Lifeguard electrocuted after contacting an energized pump motor housing.
NIOSH 1995 Feb; :1-4
On June 14, 1994, a 20 year-old male lifeguard was electrocuted after entering the pump room of a swimming pool at an apartment complex. The victim had just checked in for work and had taken a brief swim before going into the pump room to begin his pool maintenance duties. As he apparently tried to adjust the chlorine pump, his leg contacted the metal pump housing that had been energized with 220 volts. He was shocked and cried out for help before falling unconscious in the pump room. Despite rescue efforts, he was pronounced dead 2 hours after the incident. An inspection of the pump found that faulty wiring and grounding allowed the pump housing to become energized. NJDOH FACE investigators concluded that, in order to prevent similar incidents in the future, these safety guidelines should be followed: 1. Employers should maintain all equipment in safe operating condition. 2. State agencies should require that all swimming pool electrical systems be fitted with ground fault circuit interruptors. 3. State agencies should require that all swimming pool electrical systems receive periodic electrical inspections. 4. Certified pool managers and lifeguards should be provided with training that includes discussions of electrical hazards. 5. Employers should ensure that electrical controls are located where they can be easily and safely operated.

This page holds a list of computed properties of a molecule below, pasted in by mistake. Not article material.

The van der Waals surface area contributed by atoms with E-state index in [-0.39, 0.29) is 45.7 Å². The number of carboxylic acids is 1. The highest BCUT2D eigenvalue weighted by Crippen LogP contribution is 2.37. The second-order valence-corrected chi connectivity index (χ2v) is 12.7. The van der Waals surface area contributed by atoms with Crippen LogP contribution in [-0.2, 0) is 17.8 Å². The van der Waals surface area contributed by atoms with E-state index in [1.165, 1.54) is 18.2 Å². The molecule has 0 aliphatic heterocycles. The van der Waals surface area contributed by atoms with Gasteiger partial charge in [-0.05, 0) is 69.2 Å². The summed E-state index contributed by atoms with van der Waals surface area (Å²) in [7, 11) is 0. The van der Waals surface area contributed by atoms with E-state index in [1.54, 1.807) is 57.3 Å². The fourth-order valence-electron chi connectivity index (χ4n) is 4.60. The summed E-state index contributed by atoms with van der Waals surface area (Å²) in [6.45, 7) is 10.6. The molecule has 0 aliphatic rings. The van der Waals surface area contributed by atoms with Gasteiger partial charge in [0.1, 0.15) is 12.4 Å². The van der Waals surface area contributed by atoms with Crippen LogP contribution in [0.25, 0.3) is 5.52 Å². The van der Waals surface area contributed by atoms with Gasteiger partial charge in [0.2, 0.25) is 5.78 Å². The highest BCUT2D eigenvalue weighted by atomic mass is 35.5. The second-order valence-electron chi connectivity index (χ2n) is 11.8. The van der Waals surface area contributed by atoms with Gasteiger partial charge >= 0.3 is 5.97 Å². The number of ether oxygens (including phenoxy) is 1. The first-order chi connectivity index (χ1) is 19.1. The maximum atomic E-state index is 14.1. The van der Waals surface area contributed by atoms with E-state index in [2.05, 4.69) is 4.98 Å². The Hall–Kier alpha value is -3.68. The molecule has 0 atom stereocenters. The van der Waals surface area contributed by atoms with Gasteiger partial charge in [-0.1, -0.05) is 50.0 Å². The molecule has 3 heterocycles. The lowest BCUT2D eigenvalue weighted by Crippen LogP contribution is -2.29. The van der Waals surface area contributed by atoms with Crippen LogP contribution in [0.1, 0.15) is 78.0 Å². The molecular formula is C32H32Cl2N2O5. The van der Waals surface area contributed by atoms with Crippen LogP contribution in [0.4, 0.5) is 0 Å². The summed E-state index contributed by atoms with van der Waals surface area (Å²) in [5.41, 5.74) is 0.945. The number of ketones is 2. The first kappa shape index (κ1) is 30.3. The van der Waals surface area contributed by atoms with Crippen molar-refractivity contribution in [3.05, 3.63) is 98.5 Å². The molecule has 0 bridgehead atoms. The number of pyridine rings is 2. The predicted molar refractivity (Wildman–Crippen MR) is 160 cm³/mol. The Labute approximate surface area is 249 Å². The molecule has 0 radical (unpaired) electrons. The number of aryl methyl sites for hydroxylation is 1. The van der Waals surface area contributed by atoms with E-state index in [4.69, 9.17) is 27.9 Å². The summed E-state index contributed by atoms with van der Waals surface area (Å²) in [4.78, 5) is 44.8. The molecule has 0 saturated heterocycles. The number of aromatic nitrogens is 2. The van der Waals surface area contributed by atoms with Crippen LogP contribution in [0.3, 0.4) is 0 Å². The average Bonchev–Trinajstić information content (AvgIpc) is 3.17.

Accident-analysis; Accident-potential; Accident-prevention; Accidents; Injuries; Injury-prevention; Safety-education; Safety-equipment; Safety-practices; Safety-measures; Traumatic-injuries; Work-practices; Training; Region-2; Electric-properties; Electrical-conductivity; Electrical-hazards; Electrical-safety; Electrical-systems; Electricity; Electrocutions; Hazards; Control-methods; Control-technology
Field Studies; Fatality Assessment and Control Evaluation
NTIS Accession No.
National Institute for Occupational Safety and Health
New Jersey Department of Health